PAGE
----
As noted by Baumgartner,22 among others, the imagery representing Antiochus IV as a small horn that sprouts on an already horned animal’s head is shared with Dan 8. In Dan 8:5, we additionally find the (Hebrew) expression ואני הייתי מבין והנה, which is transparently a calque of Aramaic ואנה הוית משתכל ואלו ‘as for me, I saw that’, closely resembling Dan 7:8’s משתכל הויתואלו. But many elements shared with Dan 8 also occur in the interpretation of the horns. Those that are not also shared with Dan 10–12 are presented in Table 2. A number of elements that are uniquely shared with Dan 10–12, however, already occur in the first interpolated vision of the horns as well as its interpretation (Table 3). While Dan 10–12 does not contain such a close parallel to Dan 7:8’s ‪משתכל הוית‬ … ואלו as Dan 8:5, this may be coincidental. The description of the vision in Dan 10–12 is limited and presented differently, breaking the pattern of a vision followed by its interpretation. It is likely that the Aramaic verb אשתכל was familiar to the author of Dan 10–12, as we find its Hebrew counterpart בין used several times in Dan 10:1. Hence, the initial description of the little horn in Dan 7:8 is not necessarily closer to Dan 8 than to Dan 10–12.23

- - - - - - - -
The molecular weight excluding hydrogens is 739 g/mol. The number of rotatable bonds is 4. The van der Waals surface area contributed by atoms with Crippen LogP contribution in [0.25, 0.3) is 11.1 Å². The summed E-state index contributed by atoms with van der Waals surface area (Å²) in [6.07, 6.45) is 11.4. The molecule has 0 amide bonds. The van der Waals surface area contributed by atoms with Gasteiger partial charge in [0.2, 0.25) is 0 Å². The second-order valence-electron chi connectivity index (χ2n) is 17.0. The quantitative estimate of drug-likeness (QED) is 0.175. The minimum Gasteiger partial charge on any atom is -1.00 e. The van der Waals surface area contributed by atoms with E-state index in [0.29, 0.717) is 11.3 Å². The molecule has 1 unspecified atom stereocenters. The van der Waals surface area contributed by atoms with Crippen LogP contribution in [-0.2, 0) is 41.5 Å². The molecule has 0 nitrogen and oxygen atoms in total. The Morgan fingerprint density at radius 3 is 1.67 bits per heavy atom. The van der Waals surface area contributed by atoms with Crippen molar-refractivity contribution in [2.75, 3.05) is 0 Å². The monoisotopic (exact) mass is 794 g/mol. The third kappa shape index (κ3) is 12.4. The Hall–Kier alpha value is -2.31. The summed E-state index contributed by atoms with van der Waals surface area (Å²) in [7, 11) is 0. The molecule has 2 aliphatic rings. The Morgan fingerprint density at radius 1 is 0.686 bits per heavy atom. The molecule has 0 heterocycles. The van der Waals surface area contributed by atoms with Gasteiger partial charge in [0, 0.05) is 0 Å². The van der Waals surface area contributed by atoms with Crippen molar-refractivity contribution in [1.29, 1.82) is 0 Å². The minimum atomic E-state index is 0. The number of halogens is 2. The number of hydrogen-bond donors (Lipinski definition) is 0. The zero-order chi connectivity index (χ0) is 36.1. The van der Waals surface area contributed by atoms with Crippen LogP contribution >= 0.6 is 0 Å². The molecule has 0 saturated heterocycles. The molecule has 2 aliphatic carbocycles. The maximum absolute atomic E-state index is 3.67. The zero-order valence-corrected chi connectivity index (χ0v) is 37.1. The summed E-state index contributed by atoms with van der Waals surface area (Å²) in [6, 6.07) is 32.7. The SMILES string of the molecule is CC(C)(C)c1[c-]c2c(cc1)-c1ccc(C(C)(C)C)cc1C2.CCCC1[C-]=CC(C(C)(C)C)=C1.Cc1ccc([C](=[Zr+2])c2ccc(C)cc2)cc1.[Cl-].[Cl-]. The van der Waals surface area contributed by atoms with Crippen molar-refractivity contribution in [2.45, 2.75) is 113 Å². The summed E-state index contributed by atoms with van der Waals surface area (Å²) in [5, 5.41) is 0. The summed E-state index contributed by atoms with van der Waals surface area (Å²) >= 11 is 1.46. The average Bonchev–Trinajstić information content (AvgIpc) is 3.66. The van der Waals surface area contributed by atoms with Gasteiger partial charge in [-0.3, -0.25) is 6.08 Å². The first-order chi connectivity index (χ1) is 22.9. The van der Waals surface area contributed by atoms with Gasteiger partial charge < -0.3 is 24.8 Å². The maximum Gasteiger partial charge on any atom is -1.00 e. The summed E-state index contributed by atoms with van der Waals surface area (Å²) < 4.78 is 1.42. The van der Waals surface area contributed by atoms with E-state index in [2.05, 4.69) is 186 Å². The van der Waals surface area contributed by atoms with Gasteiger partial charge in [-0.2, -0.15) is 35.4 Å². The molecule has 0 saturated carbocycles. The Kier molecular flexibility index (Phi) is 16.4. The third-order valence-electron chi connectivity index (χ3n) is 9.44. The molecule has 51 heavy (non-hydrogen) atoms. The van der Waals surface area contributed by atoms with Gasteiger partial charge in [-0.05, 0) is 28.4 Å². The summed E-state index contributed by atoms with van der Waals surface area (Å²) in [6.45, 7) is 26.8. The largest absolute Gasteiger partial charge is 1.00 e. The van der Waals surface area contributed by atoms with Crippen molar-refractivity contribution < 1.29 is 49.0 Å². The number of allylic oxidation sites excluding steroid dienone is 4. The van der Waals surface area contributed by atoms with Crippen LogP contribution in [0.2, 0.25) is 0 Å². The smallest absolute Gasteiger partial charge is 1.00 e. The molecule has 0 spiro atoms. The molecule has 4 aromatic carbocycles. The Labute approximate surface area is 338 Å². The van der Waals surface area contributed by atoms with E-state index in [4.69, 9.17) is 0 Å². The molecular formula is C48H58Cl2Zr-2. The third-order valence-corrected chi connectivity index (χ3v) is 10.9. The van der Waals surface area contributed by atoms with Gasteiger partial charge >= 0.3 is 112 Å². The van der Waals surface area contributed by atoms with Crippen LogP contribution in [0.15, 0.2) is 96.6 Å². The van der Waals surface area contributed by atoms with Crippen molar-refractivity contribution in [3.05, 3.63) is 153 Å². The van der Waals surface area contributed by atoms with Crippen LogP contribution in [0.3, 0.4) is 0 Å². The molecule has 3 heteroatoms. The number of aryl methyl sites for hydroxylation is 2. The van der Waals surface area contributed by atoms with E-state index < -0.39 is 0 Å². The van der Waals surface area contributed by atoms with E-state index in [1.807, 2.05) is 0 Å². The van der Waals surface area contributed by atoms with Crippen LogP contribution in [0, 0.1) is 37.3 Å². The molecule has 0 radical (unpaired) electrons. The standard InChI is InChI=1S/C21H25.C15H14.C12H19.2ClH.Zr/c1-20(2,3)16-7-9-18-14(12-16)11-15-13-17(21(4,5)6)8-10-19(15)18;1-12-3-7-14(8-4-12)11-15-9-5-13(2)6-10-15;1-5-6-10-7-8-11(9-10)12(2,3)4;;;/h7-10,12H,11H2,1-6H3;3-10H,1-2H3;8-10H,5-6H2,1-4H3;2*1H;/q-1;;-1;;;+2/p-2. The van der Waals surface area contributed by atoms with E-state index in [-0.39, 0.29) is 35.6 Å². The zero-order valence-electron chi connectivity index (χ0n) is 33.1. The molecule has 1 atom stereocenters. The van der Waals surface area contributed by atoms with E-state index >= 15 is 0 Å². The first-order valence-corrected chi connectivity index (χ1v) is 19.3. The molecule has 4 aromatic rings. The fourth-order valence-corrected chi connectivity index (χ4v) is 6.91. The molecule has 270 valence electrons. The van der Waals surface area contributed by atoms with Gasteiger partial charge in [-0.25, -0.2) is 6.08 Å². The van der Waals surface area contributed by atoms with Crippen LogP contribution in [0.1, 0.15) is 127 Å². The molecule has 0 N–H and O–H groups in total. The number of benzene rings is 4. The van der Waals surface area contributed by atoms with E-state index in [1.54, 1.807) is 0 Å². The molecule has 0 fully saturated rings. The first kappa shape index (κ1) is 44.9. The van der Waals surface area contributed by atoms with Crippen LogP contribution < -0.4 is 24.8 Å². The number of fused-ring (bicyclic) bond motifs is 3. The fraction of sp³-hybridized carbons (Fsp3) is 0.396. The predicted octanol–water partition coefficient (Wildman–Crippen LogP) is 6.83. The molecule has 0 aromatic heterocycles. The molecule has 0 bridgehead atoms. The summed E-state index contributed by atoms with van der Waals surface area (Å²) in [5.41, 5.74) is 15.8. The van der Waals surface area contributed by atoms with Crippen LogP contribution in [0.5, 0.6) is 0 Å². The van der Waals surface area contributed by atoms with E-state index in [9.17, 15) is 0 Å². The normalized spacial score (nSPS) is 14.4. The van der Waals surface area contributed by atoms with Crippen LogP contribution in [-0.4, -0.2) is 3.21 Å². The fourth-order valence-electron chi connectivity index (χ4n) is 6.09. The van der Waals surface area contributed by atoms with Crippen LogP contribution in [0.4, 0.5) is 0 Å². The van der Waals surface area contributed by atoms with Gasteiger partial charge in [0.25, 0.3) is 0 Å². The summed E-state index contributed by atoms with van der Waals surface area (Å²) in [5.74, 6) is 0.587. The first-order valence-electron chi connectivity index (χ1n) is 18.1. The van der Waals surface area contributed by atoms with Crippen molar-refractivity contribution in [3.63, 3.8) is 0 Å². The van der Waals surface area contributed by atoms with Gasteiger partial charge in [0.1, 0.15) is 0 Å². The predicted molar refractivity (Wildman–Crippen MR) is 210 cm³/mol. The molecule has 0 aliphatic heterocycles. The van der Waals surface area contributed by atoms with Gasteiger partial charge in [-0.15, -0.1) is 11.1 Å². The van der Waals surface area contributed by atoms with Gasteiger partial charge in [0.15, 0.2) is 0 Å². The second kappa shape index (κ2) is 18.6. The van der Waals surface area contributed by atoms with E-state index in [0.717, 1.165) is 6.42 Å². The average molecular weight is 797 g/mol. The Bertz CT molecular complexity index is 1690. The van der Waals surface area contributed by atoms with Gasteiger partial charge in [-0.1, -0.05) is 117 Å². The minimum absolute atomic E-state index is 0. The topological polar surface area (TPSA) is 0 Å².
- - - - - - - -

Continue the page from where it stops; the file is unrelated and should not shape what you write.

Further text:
Table 2
Table 2

Elements uniquely shared between Dan 7 and Dan 8

Table 3
Table 3

Elements uniquely shared between Dan 7 and Dan 10–12